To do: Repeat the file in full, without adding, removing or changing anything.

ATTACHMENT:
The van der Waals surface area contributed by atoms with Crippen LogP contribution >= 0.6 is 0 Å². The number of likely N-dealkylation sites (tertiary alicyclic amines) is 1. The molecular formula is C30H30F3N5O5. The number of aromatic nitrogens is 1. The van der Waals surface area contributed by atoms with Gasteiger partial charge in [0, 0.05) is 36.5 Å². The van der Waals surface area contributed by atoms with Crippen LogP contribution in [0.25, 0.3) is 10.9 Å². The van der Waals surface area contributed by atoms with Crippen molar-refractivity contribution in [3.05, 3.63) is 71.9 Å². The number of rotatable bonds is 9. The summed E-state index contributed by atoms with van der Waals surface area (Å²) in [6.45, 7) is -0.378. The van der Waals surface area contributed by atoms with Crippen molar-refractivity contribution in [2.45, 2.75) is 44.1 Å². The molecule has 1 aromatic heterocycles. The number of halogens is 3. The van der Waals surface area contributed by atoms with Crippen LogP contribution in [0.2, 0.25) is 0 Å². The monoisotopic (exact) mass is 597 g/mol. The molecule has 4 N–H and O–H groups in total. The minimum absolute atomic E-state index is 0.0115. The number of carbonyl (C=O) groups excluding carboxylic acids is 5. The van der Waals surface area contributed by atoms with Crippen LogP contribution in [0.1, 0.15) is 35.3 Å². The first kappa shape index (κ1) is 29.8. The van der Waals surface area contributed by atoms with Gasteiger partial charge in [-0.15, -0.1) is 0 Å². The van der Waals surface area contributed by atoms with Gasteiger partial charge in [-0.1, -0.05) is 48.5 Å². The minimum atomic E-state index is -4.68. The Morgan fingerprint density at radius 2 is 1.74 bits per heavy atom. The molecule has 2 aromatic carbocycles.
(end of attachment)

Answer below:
The van der Waals surface area contributed by atoms with Crippen LogP contribution >= 0.6 is 0 Å². The number of likely N-dealkylation sites (tertiary alicyclic amines) is 1. The molecular formula is C30H30F3N5O5. The number of aromatic nitrogens is 1. The van der Waals surface area contributed by atoms with Gasteiger partial charge in [0, 0.05) is 36.5 Å². The van der Waals surface area contributed by atoms with Crippen LogP contribution in [0.25, 0.3) is 10.9 Å². The van der Waals surface area contributed by atoms with Crippen molar-refractivity contribution in [3.05, 3.63) is 71.9 Å². The number of rotatable bonds is 9. The summed E-state index contributed by atoms with van der Waals surface area (Å²) in [6.45, 7) is -0.378. The van der Waals surface area contributed by atoms with Crippen molar-refractivity contribution in [2.45, 2.75) is 44.1 Å². The molecule has 1 aromatic heterocycles. The number of halogens is 3. The van der Waals surface area contributed by atoms with Crippen LogP contribution in [0.2, 0.25) is 0 Å². The monoisotopic (exact) mass is 597 g/mol. The molecule has 4 N–H and O–H groups in total. The minimum absolute atomic E-state index is 0.0115. The number of carbonyl (C=O) groups excluding carboxylic acids is 5. The van der Waals surface area contributed by atoms with Crippen LogP contribution in [0.1, 0.15) is 35.3 Å². The first kappa shape index (κ1) is 29.8. The van der Waals surface area contributed by atoms with Gasteiger partial charge in [-0.15, -0.1) is 0 Å². The van der Waals surface area contributed by atoms with Gasteiger partial charge in [-0.1, -0.05) is 48.5 Å². The minimum atomic E-state index is -4.68. The Morgan fingerprint density at radius 2 is 1.74 bits per heavy atom. The molecule has 2 aromatic carbocycles.